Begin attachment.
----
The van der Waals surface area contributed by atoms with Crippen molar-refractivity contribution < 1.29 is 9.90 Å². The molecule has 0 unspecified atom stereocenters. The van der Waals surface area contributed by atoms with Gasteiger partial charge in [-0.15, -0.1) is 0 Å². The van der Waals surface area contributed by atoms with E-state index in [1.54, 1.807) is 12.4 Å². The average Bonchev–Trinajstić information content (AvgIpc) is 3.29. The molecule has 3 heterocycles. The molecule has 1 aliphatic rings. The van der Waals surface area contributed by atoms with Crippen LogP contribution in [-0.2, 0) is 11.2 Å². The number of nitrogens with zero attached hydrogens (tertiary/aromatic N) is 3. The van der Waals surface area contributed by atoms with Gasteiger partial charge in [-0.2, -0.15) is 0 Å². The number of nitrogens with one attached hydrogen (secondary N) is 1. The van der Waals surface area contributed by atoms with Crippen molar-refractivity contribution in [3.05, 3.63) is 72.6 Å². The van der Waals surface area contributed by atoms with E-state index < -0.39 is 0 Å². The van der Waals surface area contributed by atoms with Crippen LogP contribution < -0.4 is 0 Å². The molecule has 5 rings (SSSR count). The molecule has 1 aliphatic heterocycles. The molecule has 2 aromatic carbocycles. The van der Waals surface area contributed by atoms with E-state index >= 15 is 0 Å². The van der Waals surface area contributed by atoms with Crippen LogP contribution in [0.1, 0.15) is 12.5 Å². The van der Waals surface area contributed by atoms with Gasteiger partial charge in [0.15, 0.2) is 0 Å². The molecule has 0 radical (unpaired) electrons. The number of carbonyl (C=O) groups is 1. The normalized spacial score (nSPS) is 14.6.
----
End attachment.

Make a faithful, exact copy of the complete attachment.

The van der Waals surface area contributed by atoms with Crippen molar-refractivity contribution < 1.29 is 9.90 Å². The molecule has 0 unspecified atom stereocenters. The van der Waals surface area contributed by atoms with Gasteiger partial charge in [-0.15, -0.1) is 0 Å². The van der Waals surface area contributed by atoms with E-state index in [1.54, 1.807) is 12.4 Å². The average Bonchev–Trinajstić information content (AvgIpc) is 3.29. The molecule has 3 heterocycles. The molecule has 1 aliphatic rings. The van der Waals surface area contributed by atoms with Crippen LogP contribution in [-0.2, 0) is 11.2 Å². The number of nitrogens with zero attached hydrogens (tertiary/aromatic N) is 3. The van der Waals surface area contributed by atoms with Gasteiger partial charge in [-0.2, -0.15) is 0 Å². The number of nitrogens with one attached hydrogen (secondary N) is 1. The van der Waals surface area contributed by atoms with Crippen molar-refractivity contribution in [3.05, 3.63) is 72.6 Å². The van der Waals surface area contributed by atoms with E-state index < -0.39 is 0 Å². The van der Waals surface area contributed by atoms with Crippen LogP contribution < -0.4 is 0 Å². The molecule has 5 rings (SSSR count). The molecule has 1 aliphatic heterocycles. The molecule has 2 aromatic carbocycles. The van der Waals surface area contributed by atoms with E-state index >= 15 is 0 Å². The van der Waals surface area contributed by atoms with Crippen LogP contribution in [0.1, 0.15) is 12.5 Å². The van der Waals surface area contributed by atoms with Gasteiger partial charge in [0.15, 0.2) is 0 Å². The molecule has 0 radical (unpaired) electrons. The number of carbonyl (C=O) groups is 1. The normalized spacial score (nSPS) is 14.6.